HÚSAVÍK, Iceland – This tiny town on Iceland’s north coast is surrounded by snow-capped mountain ranges and has become the country’s “whale capital”. Whale watching is their elixir of life.
“It is probably the most popular activity for visitors at home and abroad,” said Heimir Hardarson, North Sailing captain.
As one of the pioneers of whale watching in Iceland, Hardarson took humans out to sea for nearly 30 years to experience close encounters with some of the largest animals in the world.
“Very mystical creatures,” he said, “float around in their weightlessness.”
One recent morning, Hardarson took a handful of visitors on his boat, which normally holds 90 passengers, to spot humpback and fin whales in Skjalfandi Bay.
Visitor numbers were hit hard by the coronavirus pandemic. But the global slowdown has actually been good for the whales as human interference has decreased. The environmental noise in the world’s oceans from cruise ships, sonar and structures is far below.
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“Overall, I think the pandemic has been largely positive for whales,” said Ari Friedlaender, a marine ecologist and biologist at the University of California at Santa Cruz.
He studies how the calmer oceans have affected whales by measuring their stress levels with hormone samples. According to Friedlaender, animals use acoustics like Wallieder to communicate with each other and find food. Ambient noise can impair communication and other important life functions
“The thought is that as human activity decreases and the environment is noisy, the stress hormone levels in these animals will go down,” he said.
According to Friedlaender, stress affects whales in a similar way to how it affects humans and changes their behavior and physical and mental performance. Stress can also lead to long-term changes that affect a whale’s overall health and reproductive ability.
“The animal may not reproduce as often as usual,” he said. “If it doesn’t multiply as often, the population will not have the ability to grow that quickly or to maintain its population growth.”
The pandemic has had an even more tangible impact on the whale population off Iceland’s coast: it has helped accelerate the end of commercial whale hunting.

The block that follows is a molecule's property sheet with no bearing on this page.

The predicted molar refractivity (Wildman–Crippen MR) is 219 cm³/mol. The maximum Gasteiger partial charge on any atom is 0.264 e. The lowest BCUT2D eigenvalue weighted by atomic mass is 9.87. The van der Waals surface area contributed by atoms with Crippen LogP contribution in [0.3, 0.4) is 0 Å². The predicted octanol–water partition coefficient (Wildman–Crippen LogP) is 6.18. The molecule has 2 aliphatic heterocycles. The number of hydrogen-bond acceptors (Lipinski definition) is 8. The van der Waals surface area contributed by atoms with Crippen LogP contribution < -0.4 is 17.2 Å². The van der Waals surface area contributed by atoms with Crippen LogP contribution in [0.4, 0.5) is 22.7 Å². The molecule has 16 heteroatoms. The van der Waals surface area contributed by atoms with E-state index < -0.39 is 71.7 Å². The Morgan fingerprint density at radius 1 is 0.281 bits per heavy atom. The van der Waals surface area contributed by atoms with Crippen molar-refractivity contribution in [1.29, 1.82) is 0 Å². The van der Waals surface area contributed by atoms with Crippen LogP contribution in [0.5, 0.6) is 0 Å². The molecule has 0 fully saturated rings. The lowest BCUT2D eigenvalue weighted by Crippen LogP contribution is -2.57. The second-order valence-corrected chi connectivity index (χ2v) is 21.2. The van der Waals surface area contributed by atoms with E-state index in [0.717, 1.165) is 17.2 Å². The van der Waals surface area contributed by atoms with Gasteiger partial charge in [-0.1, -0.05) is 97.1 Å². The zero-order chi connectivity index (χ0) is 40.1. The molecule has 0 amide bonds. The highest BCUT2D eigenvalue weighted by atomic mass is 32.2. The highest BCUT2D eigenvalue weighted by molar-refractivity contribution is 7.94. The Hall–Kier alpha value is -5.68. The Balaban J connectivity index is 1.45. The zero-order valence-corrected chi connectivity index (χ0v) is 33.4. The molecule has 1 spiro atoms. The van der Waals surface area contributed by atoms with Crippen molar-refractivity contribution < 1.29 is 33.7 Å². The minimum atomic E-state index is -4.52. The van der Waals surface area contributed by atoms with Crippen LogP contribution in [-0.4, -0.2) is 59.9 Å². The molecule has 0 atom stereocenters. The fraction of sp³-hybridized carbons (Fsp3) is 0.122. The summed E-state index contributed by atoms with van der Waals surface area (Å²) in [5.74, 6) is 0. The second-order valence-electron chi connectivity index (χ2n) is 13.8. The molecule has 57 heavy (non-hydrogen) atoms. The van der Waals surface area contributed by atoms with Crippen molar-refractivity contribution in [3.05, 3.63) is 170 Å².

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Iceland is one of only three countries in the world where commercial whaling is still allowed. The other two are Japan and Norway. Last year two Icelandic whaling companies stopped hunting for health reasons. Operators told local media that social distancing regulations would make normal on-board processing impossible.
“I will never hunt whales again, I will stop forever,” Gunnar Bergmann Jonsson, managing director of the minke whale fishing company IP-Utgerd, told the news agency Agence France-Presse last year. And the demand has continued to fall.
“It is no longer necessary to hunt the whales. They don’t need to be eaten, ”said Eva Björk Káradóttir, director of the Húsavík Whale Museum. “The young generation born after 2000 don’t really do that.”
In fact, much of the demand for whale meat in Iceland came from tourists who wanted to try it during their visits, she said. Icelanders have re-examined their relationship with whales over the past few decades.
“I think tourism started and we started just attracting people from all over the world. We got a new perspective, and it was during that time that we really realized that our land is beautiful, our water is good and that people are interested in whales, ”she said.
Hardarson, the captain of the whale-watching boat, said people stopped eating whale meat for a number of reasons, including realizing that there is no point killing an animal that can live for almost a century. And he highlighted another simple reason.
“You are much more alive than dead,” he said. “I think there will be no commercial whaling in the future. I can’t see any reason why there should be. “
He acknowledged animals are also affected by whale watching tours, but said the experience helps motivate people to protect them.
“There are also whale-related threats and something you need to be aware of in order to try not to overload or overuse the resource this way,” he said. “We are very concerned about this, so we try to keep the speed low and minimize our carbon footprint.”
His hope now is that as tourism grows, as Iceland allows vaccinated visitors to enter the country without being quarantined, whale watching will again be big business, helping to support the animals and the whole city .